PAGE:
As previously reported on the 24×7 site, the US Department of Health and Human Services has come up with a “roadmap” to create a new national health IT center. As proposed by the department’s Office of the National Coordinator for Health Information Technology (ONC), the center would have two key goals. First, it would promote a “culture of safety throughout healthcare.” In addition, it would also establish “a national learning system that enables health IT and its users to generate better and safer patient care outcomes.”
Now at this point, some readers are undoubtedly thinking, “Yeah, right—they’re from the government and they’re here to help.” But whatever you may think of government involvement in this area, the ONC’s report documenting the proposal is well worth reading. It recognizes and explains the fact that where patient safety is concerned, no number of rules and procedures is sufficient. What is required, rather, is a culture of safety. And although the ONC report doesn’t say it, I believe there is a central role for healthcare technology management professionals to play in promoting such a culture.
The ONC report builds on a 2012 study it commissioned from the Institute of Medicine, which “at its core,” argued that “health IT safety is a shared responsibility.” As the report explains, “the responsibility for ensuring the safety and safe use of health IT is shared by the range of stakeholders who design, develop, implement, use, support, and benefit from these technologies. Shared responsibility requires concrete actions by these stakeholders, and, therefore, collaboration among them.”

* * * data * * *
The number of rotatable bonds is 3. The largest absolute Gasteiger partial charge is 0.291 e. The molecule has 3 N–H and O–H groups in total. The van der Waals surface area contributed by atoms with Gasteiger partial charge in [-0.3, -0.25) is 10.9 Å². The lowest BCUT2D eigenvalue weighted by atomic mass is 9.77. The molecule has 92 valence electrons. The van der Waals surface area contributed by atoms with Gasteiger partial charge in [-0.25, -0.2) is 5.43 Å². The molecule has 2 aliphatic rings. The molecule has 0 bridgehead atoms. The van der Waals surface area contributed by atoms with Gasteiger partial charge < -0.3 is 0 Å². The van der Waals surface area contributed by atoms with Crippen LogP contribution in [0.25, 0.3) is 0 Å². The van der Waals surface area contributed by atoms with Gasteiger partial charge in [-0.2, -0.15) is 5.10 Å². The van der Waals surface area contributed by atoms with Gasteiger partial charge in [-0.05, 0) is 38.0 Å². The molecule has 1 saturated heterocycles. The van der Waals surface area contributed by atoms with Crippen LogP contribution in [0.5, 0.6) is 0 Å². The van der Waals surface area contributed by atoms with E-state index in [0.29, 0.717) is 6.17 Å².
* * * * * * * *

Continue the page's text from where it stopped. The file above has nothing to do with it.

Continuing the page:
Happily, the report does actually name biomeds as one of the stakeholder professions. However, “biomedical engineers” appear just once in the 45-page document, at the end of a long list of “health IT professionals” including “chief information officers (CIOs), chief medical informatics officers (CMIOs), nursing informaticists, health IT privacy and security professionals, risk managers, [and] health information management professionals.”
It should go without saying that all those professions play important roles in ensuring health IT safety. But I would argue that with their unique responsibilities for the interface between technology and patients, biomeds are in a position to play an outsized role in promulgating a culture of safety. At the same time, though, HTM professionals can only play this role if they fully and enthusiastically embrace collaboration with their peers in IT.
In this blog last month, I noted just how challenging it will be to achieve the necessary level of cooperation. The topic was a presentation by Stephen Grimes at last June’s AAMI conference, focused on developing a common standard for building such collaboration. At one point, Grimes asked his standing-room-only audience whether IT and HTM/CE departments work together well enough “to offer seamless support of the new converged technologies.” The answer was overwhelmingly negative—88% of his listeners answered “no.”
Given this response, if biomeds are going to take what I believe is their rightful place as leaders in building a culture of IT safety, they will first have to find a solution to this significant impediment. What roadmap they choose does not matter. They just need to navigate their way to full cooperation with their colleagues in IT.